Medicare Premiums and Deductibles For 2012: Medicare Part A

Are you aware of the changes to Medicare in the upcoming year? This is the first post in our “Medicare Premiums and Deductibles For 2012” series, which also appears at

According to the Centers for Medicare & Medicaid Services (CMS) Office of Public Affairs, Medicare Part A premiums will be increasing by just $1 per month, and the deductible will increase by just $24.  “For Medicare Part A, which pays for inpatient hospital, skilled nursing facility, and some home health care, about 99 percent of Medicare beneficiaries do not pay a premium since they or their spouses have at least 40 quarters of Medicare-covered employment,” reported the CMS.

Pay very close attention to how the changes will affect patients of different ages. “Some enrollees age 65 and over and certain persons with disabilities who have fewer than 30 ‘quarters of coverage’ obtain Part A coverage by paying a monthly premium set according to a statutory formula,” reported the CMS. “This premium will be $451 for 2012, an increase of $1 from 2011. Those who have between 30 and 39 ‘quarters of coverage’ may buy into Part A at a reduced monthly premium rate which is $248 for 2012, the same amount as in 2011.”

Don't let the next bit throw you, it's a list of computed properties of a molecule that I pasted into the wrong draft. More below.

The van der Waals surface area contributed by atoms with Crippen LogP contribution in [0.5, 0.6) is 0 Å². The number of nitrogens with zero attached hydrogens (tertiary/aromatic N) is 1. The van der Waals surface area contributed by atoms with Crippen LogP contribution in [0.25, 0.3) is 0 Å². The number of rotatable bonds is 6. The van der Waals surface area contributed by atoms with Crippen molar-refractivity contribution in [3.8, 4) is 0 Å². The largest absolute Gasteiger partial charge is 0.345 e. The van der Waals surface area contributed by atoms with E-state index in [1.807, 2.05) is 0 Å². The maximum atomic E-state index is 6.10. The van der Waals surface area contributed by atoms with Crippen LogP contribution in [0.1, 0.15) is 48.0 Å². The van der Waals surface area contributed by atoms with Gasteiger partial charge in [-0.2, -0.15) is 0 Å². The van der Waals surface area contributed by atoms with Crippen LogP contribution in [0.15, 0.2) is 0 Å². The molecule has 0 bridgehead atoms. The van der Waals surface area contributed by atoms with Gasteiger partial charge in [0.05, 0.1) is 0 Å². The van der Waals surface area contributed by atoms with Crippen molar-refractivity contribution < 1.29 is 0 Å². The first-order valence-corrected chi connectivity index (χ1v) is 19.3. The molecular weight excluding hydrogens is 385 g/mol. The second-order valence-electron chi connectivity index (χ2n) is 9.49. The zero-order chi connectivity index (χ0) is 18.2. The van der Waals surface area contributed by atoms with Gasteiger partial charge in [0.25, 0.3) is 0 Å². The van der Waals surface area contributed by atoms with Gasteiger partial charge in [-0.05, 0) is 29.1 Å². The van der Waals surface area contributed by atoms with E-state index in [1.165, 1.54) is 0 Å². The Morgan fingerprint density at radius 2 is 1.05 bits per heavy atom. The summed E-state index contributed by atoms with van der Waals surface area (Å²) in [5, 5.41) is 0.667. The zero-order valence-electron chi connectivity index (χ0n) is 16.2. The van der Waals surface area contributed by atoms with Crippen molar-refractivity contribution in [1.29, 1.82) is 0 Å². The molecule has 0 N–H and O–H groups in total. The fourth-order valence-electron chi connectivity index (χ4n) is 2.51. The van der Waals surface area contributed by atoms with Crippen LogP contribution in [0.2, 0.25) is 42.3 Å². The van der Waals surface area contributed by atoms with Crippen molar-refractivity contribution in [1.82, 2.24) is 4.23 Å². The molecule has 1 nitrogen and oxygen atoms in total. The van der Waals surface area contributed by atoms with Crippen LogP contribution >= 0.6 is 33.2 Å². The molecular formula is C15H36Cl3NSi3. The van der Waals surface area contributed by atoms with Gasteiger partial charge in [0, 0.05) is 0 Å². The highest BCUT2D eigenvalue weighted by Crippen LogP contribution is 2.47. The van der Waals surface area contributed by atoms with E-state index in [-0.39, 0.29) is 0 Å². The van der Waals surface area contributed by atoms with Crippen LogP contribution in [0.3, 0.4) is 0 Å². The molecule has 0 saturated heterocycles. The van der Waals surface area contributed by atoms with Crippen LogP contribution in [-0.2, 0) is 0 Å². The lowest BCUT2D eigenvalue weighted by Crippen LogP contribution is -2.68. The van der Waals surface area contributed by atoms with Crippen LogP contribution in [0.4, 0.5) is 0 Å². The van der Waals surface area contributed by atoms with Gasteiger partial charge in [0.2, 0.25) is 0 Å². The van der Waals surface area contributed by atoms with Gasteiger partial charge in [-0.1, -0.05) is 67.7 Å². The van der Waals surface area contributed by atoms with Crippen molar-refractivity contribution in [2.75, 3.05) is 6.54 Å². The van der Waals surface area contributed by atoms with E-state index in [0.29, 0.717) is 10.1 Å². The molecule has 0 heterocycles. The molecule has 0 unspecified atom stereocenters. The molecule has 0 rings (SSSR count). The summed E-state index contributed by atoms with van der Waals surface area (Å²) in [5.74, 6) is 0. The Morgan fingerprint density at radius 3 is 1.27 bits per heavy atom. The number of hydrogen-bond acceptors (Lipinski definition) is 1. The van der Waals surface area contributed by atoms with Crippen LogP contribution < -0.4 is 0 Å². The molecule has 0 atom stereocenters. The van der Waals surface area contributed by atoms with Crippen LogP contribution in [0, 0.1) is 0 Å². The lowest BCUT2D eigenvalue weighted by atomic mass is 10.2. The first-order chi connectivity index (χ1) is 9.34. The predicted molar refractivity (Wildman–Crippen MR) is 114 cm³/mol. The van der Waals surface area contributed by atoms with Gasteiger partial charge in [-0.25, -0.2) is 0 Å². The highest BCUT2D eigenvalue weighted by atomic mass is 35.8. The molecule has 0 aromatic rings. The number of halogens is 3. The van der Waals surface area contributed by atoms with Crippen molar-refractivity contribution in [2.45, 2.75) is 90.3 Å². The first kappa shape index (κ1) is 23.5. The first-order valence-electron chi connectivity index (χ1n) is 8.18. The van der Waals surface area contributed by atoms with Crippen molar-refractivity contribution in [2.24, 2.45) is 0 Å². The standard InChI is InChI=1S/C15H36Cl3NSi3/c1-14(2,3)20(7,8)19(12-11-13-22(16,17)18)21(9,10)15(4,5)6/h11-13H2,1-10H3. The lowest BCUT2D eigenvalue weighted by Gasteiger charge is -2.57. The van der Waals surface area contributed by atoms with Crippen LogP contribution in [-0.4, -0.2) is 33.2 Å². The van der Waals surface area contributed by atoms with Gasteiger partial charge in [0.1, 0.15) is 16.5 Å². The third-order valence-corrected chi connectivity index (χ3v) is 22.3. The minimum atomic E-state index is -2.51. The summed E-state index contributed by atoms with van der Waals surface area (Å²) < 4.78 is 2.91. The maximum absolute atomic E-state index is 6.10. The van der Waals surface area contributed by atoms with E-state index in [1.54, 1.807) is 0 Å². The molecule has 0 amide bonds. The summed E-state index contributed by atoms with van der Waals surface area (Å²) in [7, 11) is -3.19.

The deductible for inpatient hospital admittance will be another one of the many changes. “The Part A deductible paid by a beneficiary when admitted as a hospital inpatient will be $1,156 in 2012, an increase of $24 from this year’s $1,132 deductible.  The Part A deductible is the beneficiary’s cost for up to 60 days of Medicare-covered inpatient hospital care in a benefit period. Beneficiaries must pay an additional $289 per day for days 61 through 90 in 2012, and $578 per day for hospital stays beyond the 90th day in a benefit period. For 2011, per day payment for days 61 through 90 was $283, and $566 for beyond 90 days.”

For beneficiaries in skilled nursing facilities, the daily co-insurance for days 21 through 100 in a benefit period will be $144.50 in 2012, compared to $141.50 in 2011.

 If you have any questions about how these changes will affect you or your loved one, consult a professional or patient advocate.

 The information provided in this post is from a recent press release from the Centers for Medicare & Medicaid Services (CMS) Office of Public Affairs

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